In Parliament "instances make order," per Speaker Onslow. 2 Hats., 141. But what is done only by one Parliament cannot be called custom of Parliament; by Pryone. 1 Grey, 52.


The clerk is to let no journals, records, accounts, or papers be taken from the table or out of his custody. 2 Hats., 193, 194.

Mr. Prynne having at a committee of the whole amended a mistake in a bill without order or knowledge of the committee, was reprimanded. 1 Chand., 77.

A bill being missing, the House resolved that a protestation should be made and subscribed by the members“ before Almighty God and this honorable House, that neither myself nor any other to my knowledge have taken away, or do at this present conceal a bill entitled,” &c. 5 Grey, 202.

After a bill is engrossed it is put into the Speaker's bands, and he is not to let any one have it to look into. Town., col. 209.


When the Speaker is seated in his chair, every member is to sit in his place. Scob., 6; Grey, 403.

When any member means to speak, he is to stand up in his place uncovered, and to address himself, not to the House, or any particular member, but to the Speaker, who calls him by his name, that the House may take notice who it is that speaks. Scob., 6; D'Ewes, 487, col. 1; 2 Hats., 77; 4 Grey, 66; 8 Grey, 108. But members who are indisposed may be indulged to speak sitting. 2 Hats., 75, 77 ; 1 Grey, 143.

When a member stands up to speak no question is to be put, but he is to be heard unless the House overrules him. 4 Grey, 390 ; 5 Grey, 6, 143.

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If two or more rise to speak nearly together, the Speaker determines who was first up, and calls him by name; whereupon he proceeds, unless he voluntarily sits down and gives way to the other. But sometimes the House does not acquiesce in the Speaker's decision, in which case the question is put, “ Which member was first up?" 2 Hats., 76; Scob., 7; D'Ewes, 434, col. 1, 2.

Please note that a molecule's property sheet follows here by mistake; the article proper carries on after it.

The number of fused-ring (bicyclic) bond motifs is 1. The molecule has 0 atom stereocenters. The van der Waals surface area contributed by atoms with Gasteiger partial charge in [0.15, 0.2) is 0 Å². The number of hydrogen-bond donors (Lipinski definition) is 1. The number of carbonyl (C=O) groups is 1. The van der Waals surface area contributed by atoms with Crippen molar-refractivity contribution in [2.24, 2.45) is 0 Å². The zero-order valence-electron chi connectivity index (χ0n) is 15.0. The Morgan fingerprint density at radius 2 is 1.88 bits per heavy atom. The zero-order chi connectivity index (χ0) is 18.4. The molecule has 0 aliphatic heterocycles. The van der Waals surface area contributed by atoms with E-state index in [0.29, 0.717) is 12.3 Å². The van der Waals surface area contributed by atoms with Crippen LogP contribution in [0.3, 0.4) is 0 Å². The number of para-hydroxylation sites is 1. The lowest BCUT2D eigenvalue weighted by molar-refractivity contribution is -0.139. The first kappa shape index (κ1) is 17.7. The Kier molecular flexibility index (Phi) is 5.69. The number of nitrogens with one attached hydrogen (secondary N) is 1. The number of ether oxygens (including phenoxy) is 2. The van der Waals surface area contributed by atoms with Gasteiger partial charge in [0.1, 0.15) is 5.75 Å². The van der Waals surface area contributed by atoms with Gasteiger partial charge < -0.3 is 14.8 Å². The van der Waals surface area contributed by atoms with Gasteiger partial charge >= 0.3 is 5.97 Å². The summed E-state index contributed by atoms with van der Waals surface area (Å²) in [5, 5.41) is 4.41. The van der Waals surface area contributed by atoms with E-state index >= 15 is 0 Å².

No man may speak more than once on the same bill on the same day, or even on another day, if the debate be adjourned. But if it be read more than once in the same day, he may speak once at every reading. Co., 12, 115; Hakew., 148; Scob., 58; 2 Hats., 75. Even a change of opinion does not give a right to be heard a second time. Smyth’s Comw., L.2, c. 3; Arcan Parl., 17.

But he may be permitted to speak again to clear a matter of fact, 3 Grey, 357, 416; or merely to explain himself (2 Hats., 73) in some material part of his speech, Ib., 75; or to the manner or words of the question, keeping himself to that only, and not traveling into the merits of it, Memorials in Hakew., 29; or to the orders of the House, if they be transgressed, keeping within that line, and not falling into the matter itself. Mem. Hakew., 30, 31.

But if the Speaker rise to speak, the member standing up ought to sit down, that he may be first heard. Town., col. 205; Hale Parl., 133 ; Mem. in Hakew., 30, 31. Nevertheless, though the Speaker may of right speak to matters of order, and be first heard, he is restrained from speaking on any other subject, except where the House have occasion for facts within his knowledge; then he may, with their leave, state the matter of fact. 3 Grey, 38.

No one is to speak impertinently or beside the question, superfluous or tediously. Scob., 31, 33; 2 Hats., 166, 168; Hale Parl., 133.

No person is to use indecent language against the proceedings of the House; no prior determination of which is to be reflected on by any member, unless he means to conclude with a motion to rescind it. 2 Hats., 169, 170; Rushaw., p. 3, v. 1, fol. 42. But while a proposition under consideration is still in fieri, though it has even been reported by a committee, reflections on it are no reflections on the House. 9 Grey, 508.

No person, in speaking, is to mention a member then present by his name, but to describe him by bis seat in the House, or who spoke last, or on the other side of the question, &c., Mem. in Hakew., 3; Smyth's Comw., L. 2, c. 3; nor to digress from the matter to fall upon the person (Scob., 31 ; Hale Parl., 133; 2 Hats., 166) by speak. ing reviling, nipping, or unmannerly words against a particular member. Smyth's Comw., L. 2, c. 3. The consequences of a measure may be reprobated in strong terms; but to arraign the motives of those who propose to advocate it, is a personality, and against order. Qui digreditur a materia ad personam, Mr. Speaker ought to suppress. Ord. Com., 1604, Apr. 19.

No one is to disturb another in his speech by hissing, coughing, spitting (6 Grey, 332; Scob., 8; D'Ewes, 332, col. 1, 640, col. 1), speaking or whispering to another (Scob., 6; D'Ewes, 487, col. 1), nor stand up to interrupt him (Town., col. 205; Mem. in Hakew., 31); nor to pass between the Speaker and the speaking member, nor to go across the House (Scob., 6), or to walk up and down it, or to take books or papers from the table, or write there. 2 Hats., 171.

Nevertheless, if a member finds that it is not the inclination of the House to hear him, and that by conversation or any other noise they endeavor to drown his